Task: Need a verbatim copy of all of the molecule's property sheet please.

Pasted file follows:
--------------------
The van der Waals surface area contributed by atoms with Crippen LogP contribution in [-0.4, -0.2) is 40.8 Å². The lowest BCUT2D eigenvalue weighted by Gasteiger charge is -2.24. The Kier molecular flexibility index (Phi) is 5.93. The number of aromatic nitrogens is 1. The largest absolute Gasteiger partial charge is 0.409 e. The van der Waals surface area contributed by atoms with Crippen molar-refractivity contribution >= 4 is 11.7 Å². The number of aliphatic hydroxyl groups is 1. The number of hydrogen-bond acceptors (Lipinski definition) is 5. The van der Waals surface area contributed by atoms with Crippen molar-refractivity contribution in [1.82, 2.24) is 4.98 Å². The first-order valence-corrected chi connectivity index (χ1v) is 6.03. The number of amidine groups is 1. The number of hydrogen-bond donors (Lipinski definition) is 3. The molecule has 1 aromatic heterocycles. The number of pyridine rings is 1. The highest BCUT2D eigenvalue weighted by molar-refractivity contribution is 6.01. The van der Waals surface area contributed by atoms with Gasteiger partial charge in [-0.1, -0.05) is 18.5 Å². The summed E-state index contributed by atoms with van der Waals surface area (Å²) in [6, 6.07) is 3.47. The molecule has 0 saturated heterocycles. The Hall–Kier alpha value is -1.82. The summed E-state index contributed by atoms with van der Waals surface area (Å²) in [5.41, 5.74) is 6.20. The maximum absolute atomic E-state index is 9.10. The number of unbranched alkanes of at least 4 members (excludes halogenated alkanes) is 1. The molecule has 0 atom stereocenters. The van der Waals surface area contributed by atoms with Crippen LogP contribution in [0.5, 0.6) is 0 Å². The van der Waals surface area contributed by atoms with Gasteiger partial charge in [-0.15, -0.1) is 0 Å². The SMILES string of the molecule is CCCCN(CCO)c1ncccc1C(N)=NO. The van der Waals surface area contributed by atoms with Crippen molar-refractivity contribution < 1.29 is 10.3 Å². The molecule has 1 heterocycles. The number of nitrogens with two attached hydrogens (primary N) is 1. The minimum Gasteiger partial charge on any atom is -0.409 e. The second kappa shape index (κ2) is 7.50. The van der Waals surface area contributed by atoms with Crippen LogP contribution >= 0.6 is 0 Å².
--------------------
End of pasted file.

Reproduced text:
The van der Waals surface area contributed by atoms with Crippen LogP contribution in [-0.4, -0.2) is 40.8 Å². The lowest BCUT2D eigenvalue weighted by Gasteiger charge is -2.24. The Kier molecular flexibility index (Phi) is 5.93. The number of aromatic nitrogens is 1. The largest absolute Gasteiger partial charge is 0.409 e. The van der Waals surface area contributed by atoms with Crippen molar-refractivity contribution >= 4 is 11.7 Å². The number of aliphatic hydroxyl groups is 1. The number of hydrogen-bond acceptors (Lipinski definition) is 5. The van der Waals surface area contributed by atoms with Crippen molar-refractivity contribution in [1.82, 2.24) is 4.98 Å². The first-order valence-corrected chi connectivity index (χ1v) is 6.03. The number of amidine groups is 1. The number of hydrogen-bond donors (Lipinski definition) is 3. The molecule has 1 aromatic heterocycles. The number of pyridine rings is 1. The highest BCUT2D eigenvalue weighted by molar-refractivity contribution is 6.01. The van der Waals surface area contributed by atoms with Gasteiger partial charge in [-0.1, -0.05) is 18.5 Å². The summed E-state index contributed by atoms with van der Waals surface area (Å²) in [6, 6.07) is 3.47. The molecule has 0 saturated heterocycles. The Hall–Kier alpha value is -1.82. The summed E-state index contributed by atoms with van der Waals surface area (Å²) in [5.41, 5.74) is 6.20. The maximum absolute atomic E-state index is 9.10. The number of unbranched alkanes of at least 4 members (excludes halogenated alkanes) is 1. The molecule has 0 atom stereocenters. The van der Waals surface area contributed by atoms with Crippen LogP contribution in [0.5, 0.6) is 0 Å². The van der Waals surface area contributed by atoms with Gasteiger partial charge in [-0.15, -0.1) is 0 Å². The SMILES string of the molecule is CCCCN(CCO)c1ncccc1C(N)=NO. The van der Waals surface area contributed by atoms with Crippen molar-refractivity contribution < 1.29 is 10.3 Å². The molecule has 1 heterocycles. The number of nitrogens with two attached hydrogens (primary N) is 1. The minimum Gasteiger partial charge on any atom is -0.409 e. The second kappa shape index (κ2) is 7.50. The van der Waals surface area contributed by atoms with Crippen LogP contribution >= 0.6 is 0 Å².